Goods Yard, Brighton Station
Girls Names from Belfast are a band that slipped under my radar, mind you with the amount of music on offer at the moment that isn’t hard. I’m glad I’ve now discovered them as their debut album, Dead To Me, is a joy.
It’s easy to see where their influences lie, but how many bands are truly original these days? Answers on a postcard please but my answer would be not a lot. Crucially their influences are impeccable. C86 bands such as The Fieldmice and ‘Sound Of Young Scotland’ bands Josef K and Orange Juice. They craft these influences into slices of bright, tuneful noisy indie-pop and importantly the songs are great! Here’s their track Lawrence.
Another reason to go to this gig is the support. London’s Splashh were one of those bands on my Great Escape list who I didn’t get round to seeing but it seems that there is a buzz around them and I’m not surprised. Breezy lo-fi indie-pop, they have a way with tunes. Listen to their track, Lemonade if you want a taste.
Brighton’s Heliopause are a more mellow affair with their lovely folky dream-pop. I’m impressed!
All in all three good new bands for a fiver, and in the Green Door Store. What more could one want on a Thursday night?
In these dark economic times 3 decent sounding bands for a fiver is not to be sniffed at and value for money is something the Green Door Store tends to do well. This was a gig with a bit of an Irish theme. Girls Names and Heliopause are Belfast bands although the latter are now based here in Brighton.
First up, Heliopause, a two piece, but with their multi-layered vocals and guitars and electronic backing tracks, controlled through a multitude of pedals, sounded far more complex than two guys with guitars. Their delicate, pretty soundscapes, accompanied by main man Richard Davis’ lovely voice, would probably be described, for those obsessed with bracketing music into genres, as folktronica or whatever. Having done huge research it seems that they are influenced by American Analog Set and there are definitely similarities. Accompanied by a filmed back-projection, that my friend thought at one point was scary horror hands until I pointed out was floating eyes, they were pleasantly hypnotic and mellow. I was pretty impressed that the girl in front of us, who was clearly part of their entourage, managed to dance quite energetically through most of their set.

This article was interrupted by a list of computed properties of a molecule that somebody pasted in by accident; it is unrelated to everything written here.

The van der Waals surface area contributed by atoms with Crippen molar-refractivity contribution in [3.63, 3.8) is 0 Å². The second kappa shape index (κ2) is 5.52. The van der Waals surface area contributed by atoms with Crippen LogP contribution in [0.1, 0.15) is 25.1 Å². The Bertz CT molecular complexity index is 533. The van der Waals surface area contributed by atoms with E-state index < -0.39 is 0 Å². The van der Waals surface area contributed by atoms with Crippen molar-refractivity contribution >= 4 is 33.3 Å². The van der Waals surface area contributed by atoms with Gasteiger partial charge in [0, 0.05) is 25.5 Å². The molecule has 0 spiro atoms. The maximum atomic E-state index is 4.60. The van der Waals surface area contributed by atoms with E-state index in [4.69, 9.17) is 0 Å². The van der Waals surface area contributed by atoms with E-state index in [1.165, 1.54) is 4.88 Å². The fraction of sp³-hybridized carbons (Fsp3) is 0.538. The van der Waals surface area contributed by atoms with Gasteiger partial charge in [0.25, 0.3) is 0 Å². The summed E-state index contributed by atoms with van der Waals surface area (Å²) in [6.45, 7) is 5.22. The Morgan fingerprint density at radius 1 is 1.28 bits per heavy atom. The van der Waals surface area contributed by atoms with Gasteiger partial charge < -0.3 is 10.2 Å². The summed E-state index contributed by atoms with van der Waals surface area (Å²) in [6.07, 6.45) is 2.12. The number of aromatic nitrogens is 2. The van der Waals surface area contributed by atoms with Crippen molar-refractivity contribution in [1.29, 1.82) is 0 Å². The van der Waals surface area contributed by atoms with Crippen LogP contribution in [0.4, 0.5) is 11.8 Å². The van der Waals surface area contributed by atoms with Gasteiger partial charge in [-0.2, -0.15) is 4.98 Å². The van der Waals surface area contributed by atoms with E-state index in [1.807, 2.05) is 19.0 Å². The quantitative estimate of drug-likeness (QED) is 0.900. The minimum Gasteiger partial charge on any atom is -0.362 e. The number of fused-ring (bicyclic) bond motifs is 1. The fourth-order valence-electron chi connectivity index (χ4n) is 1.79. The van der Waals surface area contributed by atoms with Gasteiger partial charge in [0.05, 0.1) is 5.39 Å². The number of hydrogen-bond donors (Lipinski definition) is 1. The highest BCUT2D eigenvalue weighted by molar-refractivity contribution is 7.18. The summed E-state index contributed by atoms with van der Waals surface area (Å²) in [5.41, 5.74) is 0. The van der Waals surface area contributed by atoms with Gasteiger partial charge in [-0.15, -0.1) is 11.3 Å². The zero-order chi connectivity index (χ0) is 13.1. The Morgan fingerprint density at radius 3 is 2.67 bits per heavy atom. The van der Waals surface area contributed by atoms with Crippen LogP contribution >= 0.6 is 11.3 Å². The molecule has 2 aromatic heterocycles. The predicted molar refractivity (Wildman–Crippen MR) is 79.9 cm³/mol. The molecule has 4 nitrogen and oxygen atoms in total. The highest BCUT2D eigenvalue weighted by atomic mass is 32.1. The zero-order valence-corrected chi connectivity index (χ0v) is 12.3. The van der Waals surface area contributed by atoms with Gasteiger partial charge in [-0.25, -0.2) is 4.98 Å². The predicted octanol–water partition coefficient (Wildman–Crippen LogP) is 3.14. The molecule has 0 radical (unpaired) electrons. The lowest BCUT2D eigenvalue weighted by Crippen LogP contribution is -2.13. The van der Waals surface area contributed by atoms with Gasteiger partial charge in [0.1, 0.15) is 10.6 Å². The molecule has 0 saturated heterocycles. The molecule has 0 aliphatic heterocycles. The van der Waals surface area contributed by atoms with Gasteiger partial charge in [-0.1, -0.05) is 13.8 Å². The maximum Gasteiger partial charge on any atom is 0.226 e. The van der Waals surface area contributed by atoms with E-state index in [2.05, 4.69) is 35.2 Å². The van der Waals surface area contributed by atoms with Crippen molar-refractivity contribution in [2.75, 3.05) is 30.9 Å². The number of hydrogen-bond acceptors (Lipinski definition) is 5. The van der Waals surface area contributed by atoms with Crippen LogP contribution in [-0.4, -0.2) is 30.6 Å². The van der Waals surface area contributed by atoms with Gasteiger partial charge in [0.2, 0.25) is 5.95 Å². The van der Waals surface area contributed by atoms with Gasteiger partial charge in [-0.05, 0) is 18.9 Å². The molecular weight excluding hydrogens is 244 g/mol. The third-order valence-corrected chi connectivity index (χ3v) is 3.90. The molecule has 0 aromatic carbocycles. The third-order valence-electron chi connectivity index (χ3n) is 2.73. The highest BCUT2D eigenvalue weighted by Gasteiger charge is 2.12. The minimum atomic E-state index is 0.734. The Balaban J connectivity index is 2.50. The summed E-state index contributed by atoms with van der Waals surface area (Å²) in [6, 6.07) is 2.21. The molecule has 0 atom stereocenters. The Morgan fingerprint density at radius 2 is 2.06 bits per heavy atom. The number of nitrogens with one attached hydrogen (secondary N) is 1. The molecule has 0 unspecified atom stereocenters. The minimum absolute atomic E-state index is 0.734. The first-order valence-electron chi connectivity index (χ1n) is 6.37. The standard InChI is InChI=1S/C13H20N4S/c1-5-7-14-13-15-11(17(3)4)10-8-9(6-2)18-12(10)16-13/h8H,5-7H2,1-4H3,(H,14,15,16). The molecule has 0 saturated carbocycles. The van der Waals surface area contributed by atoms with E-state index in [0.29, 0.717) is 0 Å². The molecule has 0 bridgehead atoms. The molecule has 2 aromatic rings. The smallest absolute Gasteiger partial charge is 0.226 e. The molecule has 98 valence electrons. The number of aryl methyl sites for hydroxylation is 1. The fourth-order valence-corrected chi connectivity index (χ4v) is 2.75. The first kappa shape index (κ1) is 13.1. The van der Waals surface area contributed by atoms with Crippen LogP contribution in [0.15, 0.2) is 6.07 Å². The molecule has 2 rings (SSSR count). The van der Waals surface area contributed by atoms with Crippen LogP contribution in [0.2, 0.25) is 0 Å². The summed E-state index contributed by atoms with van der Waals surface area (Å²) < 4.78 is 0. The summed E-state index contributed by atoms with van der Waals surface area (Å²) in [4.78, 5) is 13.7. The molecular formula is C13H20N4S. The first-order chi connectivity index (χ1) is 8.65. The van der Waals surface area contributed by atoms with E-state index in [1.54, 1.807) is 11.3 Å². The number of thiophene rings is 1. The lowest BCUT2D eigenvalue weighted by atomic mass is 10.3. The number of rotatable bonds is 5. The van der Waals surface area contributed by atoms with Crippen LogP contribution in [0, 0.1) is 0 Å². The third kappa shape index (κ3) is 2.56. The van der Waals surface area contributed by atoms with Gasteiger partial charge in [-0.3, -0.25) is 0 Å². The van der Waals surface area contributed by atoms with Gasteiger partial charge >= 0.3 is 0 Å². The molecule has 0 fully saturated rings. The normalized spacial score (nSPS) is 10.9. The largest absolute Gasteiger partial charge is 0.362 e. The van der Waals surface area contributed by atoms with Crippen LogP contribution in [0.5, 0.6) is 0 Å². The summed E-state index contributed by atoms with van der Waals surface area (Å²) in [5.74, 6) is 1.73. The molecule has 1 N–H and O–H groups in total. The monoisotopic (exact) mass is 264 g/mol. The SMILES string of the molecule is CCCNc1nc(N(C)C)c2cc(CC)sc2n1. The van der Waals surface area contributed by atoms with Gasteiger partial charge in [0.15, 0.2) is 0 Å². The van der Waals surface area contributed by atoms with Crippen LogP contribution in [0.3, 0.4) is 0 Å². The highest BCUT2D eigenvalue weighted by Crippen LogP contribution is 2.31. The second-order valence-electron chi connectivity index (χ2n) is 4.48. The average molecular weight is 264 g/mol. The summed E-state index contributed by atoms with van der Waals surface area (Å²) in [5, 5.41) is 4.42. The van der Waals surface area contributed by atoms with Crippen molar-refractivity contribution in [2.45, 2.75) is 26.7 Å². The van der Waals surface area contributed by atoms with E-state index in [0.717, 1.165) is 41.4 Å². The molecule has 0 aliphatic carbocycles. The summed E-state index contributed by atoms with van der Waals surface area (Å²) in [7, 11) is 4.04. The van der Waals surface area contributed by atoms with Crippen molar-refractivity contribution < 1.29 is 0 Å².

Now I’ve recently read much nonsense about the ‘death of indie guitar music’. Having sat through a few bands at The Great Escape solely comprised of synthesisers playing insipid songs that Depeche Mode would have rejected as b-sides, it was refreshing to be aurally assaulted by London’s Splashh. This is a band I was going to try to catch at the aforementioned festival where they were last minute replacements for Reverend and The Makers, which can’t have been a bad thing.
The slightly ragtag looking bunch oozed energy, propelled along by a fantastic drummer. Clearly enjoying themselves their catchy songs such as Lemonade have a slight ‘Madchester’ vibe about them with hints of 80′s C86 jangly indie-pop. Despite the slightly dodgy sound quality of the vocals it was a hugely enjoyable set and looking round I could see the majority of the crowd nodding along, always a good sign and about as animated as the average gig-going crowd gets. I hear there is a minor buzz about this lot and I’m not surprised. Chatting to the singer outside he told me that they have only been together three months and are desperately writing more songs as they only have about five, or something.
Now I must confess that I only discovered Girls Names recently. Despite last year’s album, Dead To Me, being a very decent thirty minutes of so of sharp, short jangly post-punkiness, and getting a very decent 7.3 on Pitchfork, they seem to have been very much under the radar, reflected by the disappointingly sparse crowd.
Weirdly, listening to the album they remind me of the brilliant Josef K, but live they were more like Joy Division or Echo and the Bunnymen, slightly dour and propelled along by Peter Hook type baselines to the fore, not necessarily a bad thing of course. Having done more exhaustive research it seems that this is the direction that they are now taking, reflected in their new single, A Troubled See. Their set started off with their new material before playing tracks from Dead To Me. I did think that the new stuff worked better and seemed more polished and structurally interesting than the album tracks that tended to meld into one another. Still, I really like this band and Dead To Me is certainly worth checking out. They are certainly deserving of greater exposure.
Be Nothing is a promotions duo consisting of Joe and Carin. We don’t discriminate with genre, almost anything goes. We love the shows that we do and put pretty much all we have into them, so we hope you enjoy them too.
Previous guests include:
Kohwi / Fishing / Guerre / Outfit / Gross Magic / Sun Glitters / Regal Safari / Com Truise / Teengirl Fantasy / La Femme / S.C.U.M / Bo Ningen / Lovepark / High Places / Anneka / Halls / Tourist / Girls Names / Splashh / Walls / Jacuzzi Boys / Keel Her / Shudder Pulps / Holy Other / Vessel / Deep Time / Birdskulls / Balam Acab / Deptford Goth / Adolescent / Paws / TOPS / Mac DeMarco / Fear Of Men / Ital / Nathan Fake / Ghosting Season / Chris Cohen / Hundredth Anniversary / Joey Fourrv / Boneyards / Meddicine